Mitch:

Fantastic. Vendor finance can often be an option that you might include as well in some agreements?

Cameron:

Yep, absolutely, and if there’s a shortfall, for example, if the company is worth quite a lot of money, but the shareholders go, “We don’t wanna insure for the value of the business “or their percentage of the business,” they might underinsure it. And the buy/sell document will say that, if an event of default occurs, or sorry, a trigger event occurs and shares are transferred, the insurance will be used to pay up to a certain value. And if it’s a shortfall, then there’ll be an agreement as to the terms of how that shortfall gets paid out.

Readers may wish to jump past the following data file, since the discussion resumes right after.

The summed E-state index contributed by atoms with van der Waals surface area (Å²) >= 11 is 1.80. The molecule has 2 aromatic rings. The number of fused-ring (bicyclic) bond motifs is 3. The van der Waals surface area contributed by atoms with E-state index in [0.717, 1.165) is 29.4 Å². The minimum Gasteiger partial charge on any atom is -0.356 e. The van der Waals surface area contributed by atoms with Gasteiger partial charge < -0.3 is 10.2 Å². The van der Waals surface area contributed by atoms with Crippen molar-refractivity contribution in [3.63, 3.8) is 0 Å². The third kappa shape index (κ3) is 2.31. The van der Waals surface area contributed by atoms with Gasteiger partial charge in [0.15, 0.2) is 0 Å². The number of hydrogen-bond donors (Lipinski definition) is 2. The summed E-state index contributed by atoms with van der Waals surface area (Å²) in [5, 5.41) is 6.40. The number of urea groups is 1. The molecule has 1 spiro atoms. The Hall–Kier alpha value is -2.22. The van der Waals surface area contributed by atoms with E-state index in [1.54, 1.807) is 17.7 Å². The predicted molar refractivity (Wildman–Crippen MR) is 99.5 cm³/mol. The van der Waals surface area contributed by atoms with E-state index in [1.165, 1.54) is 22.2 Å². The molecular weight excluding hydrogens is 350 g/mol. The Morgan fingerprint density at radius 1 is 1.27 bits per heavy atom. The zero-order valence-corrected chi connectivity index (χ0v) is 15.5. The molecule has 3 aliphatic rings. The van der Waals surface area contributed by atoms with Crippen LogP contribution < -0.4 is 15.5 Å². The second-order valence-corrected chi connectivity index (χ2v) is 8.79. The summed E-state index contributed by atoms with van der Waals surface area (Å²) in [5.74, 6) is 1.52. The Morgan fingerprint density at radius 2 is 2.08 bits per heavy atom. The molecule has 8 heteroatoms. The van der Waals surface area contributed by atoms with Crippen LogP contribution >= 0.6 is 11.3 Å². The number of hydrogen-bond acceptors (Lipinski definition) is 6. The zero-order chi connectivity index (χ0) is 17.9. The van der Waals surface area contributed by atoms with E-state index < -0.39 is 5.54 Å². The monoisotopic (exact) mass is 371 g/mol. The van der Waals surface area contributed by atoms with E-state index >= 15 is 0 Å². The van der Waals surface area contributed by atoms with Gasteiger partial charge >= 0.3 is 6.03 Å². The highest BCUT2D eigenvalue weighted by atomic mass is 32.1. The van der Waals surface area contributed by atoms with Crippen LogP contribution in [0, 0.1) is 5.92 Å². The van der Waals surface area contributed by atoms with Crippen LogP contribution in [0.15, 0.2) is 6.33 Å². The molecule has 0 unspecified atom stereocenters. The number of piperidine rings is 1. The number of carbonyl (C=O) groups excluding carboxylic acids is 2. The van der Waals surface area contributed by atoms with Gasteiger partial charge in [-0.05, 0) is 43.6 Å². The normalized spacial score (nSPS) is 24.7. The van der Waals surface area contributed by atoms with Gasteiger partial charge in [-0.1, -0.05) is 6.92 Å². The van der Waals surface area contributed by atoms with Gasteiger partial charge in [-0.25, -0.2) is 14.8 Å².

Mitch:

And finally, what would happen, where businesses don’t have a buy/sell agreement in place? What would you typically see the outcome could be?

Cameron:

What happens is, this is more of an issue for personal service businesses, where the shareholder has a key person in the business. And, what can happen in those situations is that, in the example before, where there are three shareholders or three key owners, if one passes away, and there’s no buy/sell, there are still three owners. It just happens that the estate of that deceased person is now an owner, but not contributing to the value of the business. So you end up having two owners run the business, and if they grow it, but the other person is not contributing, there becomes a bit of an issue between, I guess, contribution and reward.

Mitch:

Yeah, makes sense. Finally, I’d suggest business owners, if you haven’t reviewed your buy/sell agreements or haven’t got one, seek advice and set a plan for the future.